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  • #3
Well that helps with Alpha, but not as much with the post question 1, but not as much with the symbols as they relate to the study of aerodynamics. For example:
q
g(base)z
L(base)z
w(base)z

have any references for those?
 
  • #4
z is almost certainly a subscript, not a base. It refers to the vertical component of a 3D vector.

u, v and w are the wind tunnel axes. They may be in italics.

q I cannot find the equation using q in the reference.
 
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  • #5
Thanks for that! It helps tremendously so far! <3
 
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  • #7
Any reference should define the symbols that it uses, but there are no "symbology police" to enforce that. Usually, a published article or book will have been thoroughly checked for undefined symbols, but nobody is perfect.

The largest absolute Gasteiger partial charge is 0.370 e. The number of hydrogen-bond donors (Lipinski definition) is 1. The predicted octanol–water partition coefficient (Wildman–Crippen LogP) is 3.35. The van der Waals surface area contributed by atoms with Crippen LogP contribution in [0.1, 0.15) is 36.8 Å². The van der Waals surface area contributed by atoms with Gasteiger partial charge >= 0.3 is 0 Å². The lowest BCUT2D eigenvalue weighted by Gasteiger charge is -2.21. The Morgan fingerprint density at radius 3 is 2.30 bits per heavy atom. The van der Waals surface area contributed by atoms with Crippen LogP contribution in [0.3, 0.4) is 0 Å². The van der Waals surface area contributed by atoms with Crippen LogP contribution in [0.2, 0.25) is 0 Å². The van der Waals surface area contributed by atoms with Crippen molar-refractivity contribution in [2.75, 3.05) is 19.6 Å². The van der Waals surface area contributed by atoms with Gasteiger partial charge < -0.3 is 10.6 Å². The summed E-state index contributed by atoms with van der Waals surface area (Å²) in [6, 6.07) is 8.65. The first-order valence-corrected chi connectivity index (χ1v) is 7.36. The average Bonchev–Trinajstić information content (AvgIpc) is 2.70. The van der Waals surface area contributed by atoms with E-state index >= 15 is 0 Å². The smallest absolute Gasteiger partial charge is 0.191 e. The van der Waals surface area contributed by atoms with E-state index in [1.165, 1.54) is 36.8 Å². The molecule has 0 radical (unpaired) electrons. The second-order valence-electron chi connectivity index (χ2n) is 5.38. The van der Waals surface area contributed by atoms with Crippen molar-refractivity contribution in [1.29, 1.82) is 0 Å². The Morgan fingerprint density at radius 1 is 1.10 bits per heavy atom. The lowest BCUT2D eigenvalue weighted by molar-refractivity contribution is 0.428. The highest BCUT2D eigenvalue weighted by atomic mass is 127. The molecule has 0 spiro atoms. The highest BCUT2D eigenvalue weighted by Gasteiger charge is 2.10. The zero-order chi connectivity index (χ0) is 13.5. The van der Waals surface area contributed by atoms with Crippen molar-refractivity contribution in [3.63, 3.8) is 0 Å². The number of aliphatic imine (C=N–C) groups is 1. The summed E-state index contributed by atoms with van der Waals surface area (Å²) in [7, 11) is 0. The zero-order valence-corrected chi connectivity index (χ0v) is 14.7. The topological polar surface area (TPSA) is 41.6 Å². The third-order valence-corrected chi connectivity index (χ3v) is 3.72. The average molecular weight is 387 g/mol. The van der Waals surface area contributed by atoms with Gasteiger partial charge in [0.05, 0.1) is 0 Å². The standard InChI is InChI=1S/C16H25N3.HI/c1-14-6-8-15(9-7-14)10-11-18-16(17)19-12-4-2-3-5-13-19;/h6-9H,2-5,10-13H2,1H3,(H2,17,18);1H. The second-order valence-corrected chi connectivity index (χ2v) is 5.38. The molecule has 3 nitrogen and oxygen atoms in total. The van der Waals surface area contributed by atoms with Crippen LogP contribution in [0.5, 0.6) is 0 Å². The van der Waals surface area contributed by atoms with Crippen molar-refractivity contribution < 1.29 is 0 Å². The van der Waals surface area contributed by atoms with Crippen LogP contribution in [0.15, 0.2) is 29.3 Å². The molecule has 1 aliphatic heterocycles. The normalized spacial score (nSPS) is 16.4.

That being said, q in the context of your equation usually represents the dynamic pressure from the air, but there should be a coefficient of lift in the equation. If that equation is directly from your reference and is used differently without a definition, then it seems sloppy to me.

PS. Please make all your subscripts appear as subscripts. ( ##L_z##, not Lz)
 
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  • #8
I wouldn't worry about the reference that you first looked at. That post and its equations are amateurish with respect to aerodynamics and flight simulation. I don't think that the replies in that post link will be very helpful to you because they would have to address all of the problems on the initial question.